The manner in which Starling overcomes others' perceptions of her, and trusts her own instincts and judgment in spite of them, is key to understanding her actions in the film's unbearably tense third act — in which she stumbles across Buffalo Bill's lair with no preparation, no backup, and no plan.

Perceptions matter in Silence of the Lambs

During Starling's investigation into Buffalo Bill's crimes, she's surrounded by male colleagues — and their perceptions of her, and how they broadcast those perceptions, might have cracked a lesser agent. Throughout the movie, she's subject to leering, flirting, and condescension from the likes of Chilton, the local police present during her examination of a victim's corpse, and the male entomologists she consults when the pupa of a Death's-head moth is found in the throat of that victim. Starling never buckles in the face of this behavior, though, and even confronts her direct superior, Jack Crawford (Scott Glenn), after he dismisses her from a sensitive conversation about one of the crimes due to its sexual nature. "When I told that sheriff we shouldn't talk in front of a woman, that really burned you, didn't it?" Crawford asks her in the car afterwards. "It matters, Mr Crawford," Starling replies. "Cops look at you to see how to act." Crawford acknowledges her point — because he is, quite possibly, the only man in the film who respects Starling, with the exception of Lecter himself.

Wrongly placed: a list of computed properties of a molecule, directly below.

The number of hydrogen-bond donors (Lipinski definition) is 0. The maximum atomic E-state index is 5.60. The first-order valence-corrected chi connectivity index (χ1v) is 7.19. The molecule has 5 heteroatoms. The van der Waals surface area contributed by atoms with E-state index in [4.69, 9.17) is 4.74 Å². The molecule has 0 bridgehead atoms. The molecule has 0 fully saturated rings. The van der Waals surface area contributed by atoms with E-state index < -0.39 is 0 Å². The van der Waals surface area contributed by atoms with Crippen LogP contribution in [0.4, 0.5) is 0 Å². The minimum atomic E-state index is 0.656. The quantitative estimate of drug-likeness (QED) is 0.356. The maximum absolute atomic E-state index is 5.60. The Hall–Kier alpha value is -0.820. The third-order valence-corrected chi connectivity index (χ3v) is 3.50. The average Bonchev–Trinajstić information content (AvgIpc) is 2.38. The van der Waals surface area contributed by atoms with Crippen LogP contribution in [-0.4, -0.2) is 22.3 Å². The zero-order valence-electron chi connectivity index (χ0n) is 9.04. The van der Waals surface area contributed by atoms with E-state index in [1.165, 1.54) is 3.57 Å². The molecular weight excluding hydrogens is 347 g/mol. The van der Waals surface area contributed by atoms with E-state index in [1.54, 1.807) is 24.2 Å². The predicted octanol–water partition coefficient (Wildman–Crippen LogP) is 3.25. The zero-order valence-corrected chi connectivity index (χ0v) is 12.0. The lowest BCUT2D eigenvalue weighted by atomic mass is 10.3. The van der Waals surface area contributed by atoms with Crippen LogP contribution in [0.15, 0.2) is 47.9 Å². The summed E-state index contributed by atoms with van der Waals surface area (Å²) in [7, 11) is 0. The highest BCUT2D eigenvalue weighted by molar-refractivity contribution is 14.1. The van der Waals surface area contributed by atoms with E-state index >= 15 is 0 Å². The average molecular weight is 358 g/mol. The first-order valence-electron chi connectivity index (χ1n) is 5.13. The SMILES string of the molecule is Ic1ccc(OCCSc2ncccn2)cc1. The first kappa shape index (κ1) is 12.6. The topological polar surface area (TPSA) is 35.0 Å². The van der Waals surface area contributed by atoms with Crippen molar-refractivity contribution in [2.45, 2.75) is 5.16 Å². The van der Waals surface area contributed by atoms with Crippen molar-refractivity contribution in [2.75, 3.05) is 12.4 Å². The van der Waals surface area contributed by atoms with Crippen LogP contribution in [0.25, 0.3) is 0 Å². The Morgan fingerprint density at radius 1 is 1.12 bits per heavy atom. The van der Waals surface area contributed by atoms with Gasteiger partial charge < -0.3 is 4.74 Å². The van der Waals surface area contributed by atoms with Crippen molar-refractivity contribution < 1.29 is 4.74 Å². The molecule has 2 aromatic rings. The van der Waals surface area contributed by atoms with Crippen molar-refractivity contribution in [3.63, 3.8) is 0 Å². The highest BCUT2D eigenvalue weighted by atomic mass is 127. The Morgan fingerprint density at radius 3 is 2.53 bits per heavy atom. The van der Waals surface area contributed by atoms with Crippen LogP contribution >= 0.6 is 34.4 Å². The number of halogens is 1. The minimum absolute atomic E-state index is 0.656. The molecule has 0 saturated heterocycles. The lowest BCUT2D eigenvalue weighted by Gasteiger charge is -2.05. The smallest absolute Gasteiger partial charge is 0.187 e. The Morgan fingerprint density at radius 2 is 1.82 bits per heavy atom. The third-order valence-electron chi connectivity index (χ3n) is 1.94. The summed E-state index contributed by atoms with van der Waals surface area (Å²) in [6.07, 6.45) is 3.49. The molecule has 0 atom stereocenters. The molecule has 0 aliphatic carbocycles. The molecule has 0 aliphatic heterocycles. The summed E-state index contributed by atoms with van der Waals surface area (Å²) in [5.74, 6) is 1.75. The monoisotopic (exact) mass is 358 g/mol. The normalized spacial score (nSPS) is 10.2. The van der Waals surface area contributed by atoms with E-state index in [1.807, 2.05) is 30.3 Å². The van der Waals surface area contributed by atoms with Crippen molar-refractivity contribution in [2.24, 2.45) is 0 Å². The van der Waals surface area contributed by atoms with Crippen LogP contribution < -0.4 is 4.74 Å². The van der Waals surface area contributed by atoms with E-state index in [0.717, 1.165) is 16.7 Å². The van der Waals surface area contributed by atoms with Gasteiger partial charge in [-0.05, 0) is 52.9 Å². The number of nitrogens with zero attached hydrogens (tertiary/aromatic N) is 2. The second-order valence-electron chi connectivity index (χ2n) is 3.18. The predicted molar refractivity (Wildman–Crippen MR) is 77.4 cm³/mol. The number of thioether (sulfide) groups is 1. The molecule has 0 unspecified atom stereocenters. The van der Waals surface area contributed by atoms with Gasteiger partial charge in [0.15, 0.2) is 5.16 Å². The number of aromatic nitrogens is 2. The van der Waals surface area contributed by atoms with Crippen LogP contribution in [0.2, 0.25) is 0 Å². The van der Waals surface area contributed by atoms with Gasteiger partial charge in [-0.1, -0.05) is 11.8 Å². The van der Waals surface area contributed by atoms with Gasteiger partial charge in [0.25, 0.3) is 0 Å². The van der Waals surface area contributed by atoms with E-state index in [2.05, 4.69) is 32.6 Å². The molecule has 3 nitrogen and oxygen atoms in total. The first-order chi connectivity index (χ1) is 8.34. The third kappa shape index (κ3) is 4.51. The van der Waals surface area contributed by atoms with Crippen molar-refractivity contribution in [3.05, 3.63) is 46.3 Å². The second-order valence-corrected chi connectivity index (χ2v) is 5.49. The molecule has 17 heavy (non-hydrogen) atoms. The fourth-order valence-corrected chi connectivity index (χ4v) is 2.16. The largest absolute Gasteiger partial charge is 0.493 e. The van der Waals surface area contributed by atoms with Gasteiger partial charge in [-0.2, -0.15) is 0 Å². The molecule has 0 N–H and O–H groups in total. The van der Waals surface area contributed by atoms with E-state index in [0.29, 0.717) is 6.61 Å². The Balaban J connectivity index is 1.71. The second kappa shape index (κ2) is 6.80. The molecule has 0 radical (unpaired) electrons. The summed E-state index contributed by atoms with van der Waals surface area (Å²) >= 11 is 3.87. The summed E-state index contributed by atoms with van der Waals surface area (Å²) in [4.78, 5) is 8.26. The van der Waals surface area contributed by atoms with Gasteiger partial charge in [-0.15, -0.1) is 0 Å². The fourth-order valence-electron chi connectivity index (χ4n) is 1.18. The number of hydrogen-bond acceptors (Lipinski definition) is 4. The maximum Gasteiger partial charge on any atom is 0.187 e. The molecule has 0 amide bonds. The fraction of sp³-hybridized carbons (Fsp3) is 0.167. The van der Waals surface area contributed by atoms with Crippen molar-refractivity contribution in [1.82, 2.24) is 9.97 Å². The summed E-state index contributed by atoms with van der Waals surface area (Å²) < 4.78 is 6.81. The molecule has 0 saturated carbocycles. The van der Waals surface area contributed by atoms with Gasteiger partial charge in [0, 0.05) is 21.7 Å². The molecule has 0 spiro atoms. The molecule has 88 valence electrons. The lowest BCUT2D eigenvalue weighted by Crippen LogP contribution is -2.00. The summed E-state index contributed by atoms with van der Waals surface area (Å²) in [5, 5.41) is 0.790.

Every other man in the film thinks he has Starling's number — including Jame Gumb, A.K.A. Buffalo Bill. After the murderer lures Starling to his basement, he attempts to get the drop on her by dousing the lights, leaving the entire area in pitch black, and tracking her with night vision goggles. It's the creepiest, most skin-crawling distillation of the male gaze — and yet, despite her seeming disadvantage, Starling proves a bit more capable than the murderer had bargained for. As she stares into the darkness, wide-eyed and alert, he creeps up behind her with a pistol... and gives himself away with a cock of its hammer. Starling reacts instantaneously to the sound, whirling around and shooting the killer dead — once again overcoming a man whose self-perceived superiority over her ended up falling rather short.